Timberline High School graduate Baurice Nelson was so upset about a proposal to rename Thurston County’s largest school district Lacey Public Schools, he started a Facebook page about it.
Then he bought rights to a website, www.nolsd.org/. And then, with the help of a friend, Nelson started collecting signatures on an online petition against the proposal.
As of Tuesday, the “Keep the North Thurston School District Name” petition on change.org had more than 800 signatures.
“I have found no one who is not in some way connected to the Lacey expansion machine that is in favor of this idea,” said Nelson, 48, whose four children attend North Thurston schools. “There is no real argument or data that would suggest this would benefit kids’ education in any way whatsoever. So the question is, ‘What adults (are) benefiting, and is this mainly to bolster the image of Lacey?’”
The North Thurston School Board will hold a special meeting 7 p.m. Thursday at Chinook Middle School to gather public input on the name change idea, said spokeswoman Courtney Schrieve.
“Generally, for public comment, the board asks that they limit their comments to three minutes,” she said. “And if they start hearing an overarching theme ... they may stop taking some comments, if it’s just people repeating the same thing again and again.”
District officials will update the board on the district’s survey results and estimated costs for the name change, she said. Schrieve said Tuesday it would cost less than $10,000 to change signs, and they would phase in changes in business cards, letterhead and bus signage as new items are purchased.
As of Tuesday, about 1,000 people filled out the district’s online survey on the issue.
“I would say the majority (of survey takers) have been against the change,” Schrieve said.
The nearly 14,000-student district was established in 1953 — 13 years before the city of Lacey was incorporated. One of the biggest proponents of the proposal is Lacey Mayor Andy Ryder, who believes it would help demonstrate the close relationship between the city and school district. The city is celebrating its 50th anniversary this year.
The idea has been kicked around for several years during joint city council and school board meetings, but it came before a school board work session in April.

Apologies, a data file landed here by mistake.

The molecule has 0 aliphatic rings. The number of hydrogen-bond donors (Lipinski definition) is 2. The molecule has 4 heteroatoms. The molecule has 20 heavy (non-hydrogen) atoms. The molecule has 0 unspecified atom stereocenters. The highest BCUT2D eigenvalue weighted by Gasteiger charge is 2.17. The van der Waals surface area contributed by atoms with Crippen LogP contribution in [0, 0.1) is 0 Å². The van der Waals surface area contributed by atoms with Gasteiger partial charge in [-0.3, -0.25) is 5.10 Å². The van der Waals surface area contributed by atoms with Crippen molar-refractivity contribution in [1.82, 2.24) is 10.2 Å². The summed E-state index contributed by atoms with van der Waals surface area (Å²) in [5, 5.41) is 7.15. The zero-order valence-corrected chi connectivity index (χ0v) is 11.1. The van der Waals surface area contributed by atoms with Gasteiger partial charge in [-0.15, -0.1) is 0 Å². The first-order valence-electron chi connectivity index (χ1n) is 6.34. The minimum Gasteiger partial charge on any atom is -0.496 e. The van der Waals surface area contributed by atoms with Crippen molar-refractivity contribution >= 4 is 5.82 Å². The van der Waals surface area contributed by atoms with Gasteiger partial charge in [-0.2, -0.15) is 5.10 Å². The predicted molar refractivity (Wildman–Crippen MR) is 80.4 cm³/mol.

Soon-to-be-retired North Thurston superintendent Raj Manhas said, on a personal level, he supports the name change. North Thurston becomes a barrier when trying to recruit potential teachers and staff members at statewide and national events, he said.
“People ask, ‘Where is North Thurston?’” Manhas said in an earlier interview with The Olympian. “It’s a name-identity issue, and we are stationed right here in Lacey, but our name doesn’t reflect that.”
More than half of the district’s 22 schools are inside the city limits, and the rest are in Lacey’s urban growth area — with the exception of South Bay Elementary, which is in unincorporated Thurston County.
John Grantham, a North Thurston parent and owner of Budd Bay Promotions and Apparel, said he has mixed feelings on the issue.
“It’s a way of better branding the city, and giving it more of an identity, which I think is good,” Grantham said.
“But as a resident and someone who lives in the rural area, I think there’s a strong emotional connection and maybe even a financial one to be affiliated with Olympia.”
Grantham said he thinks one of the biggest issues is that Lacey doesn’t have a downtown or strong identity itself.
“Maybe we’re doing the cart ahead of the horse,” Grantham said about the name change proposal. “Maybe we’ve got to work as a community to build that (identity).”
If you go
North Thurston School Board will hold a special meeting at 7 p.m. Thursday at Chinook Middle School’s cafeteria, 4301 Sixth Ave. NE, Lacey, to hear public input on a proposal to change the school district’s name to Lacey Public Schools. The district also has an online survey about the proposal at www.nthurston.k12.wa.us.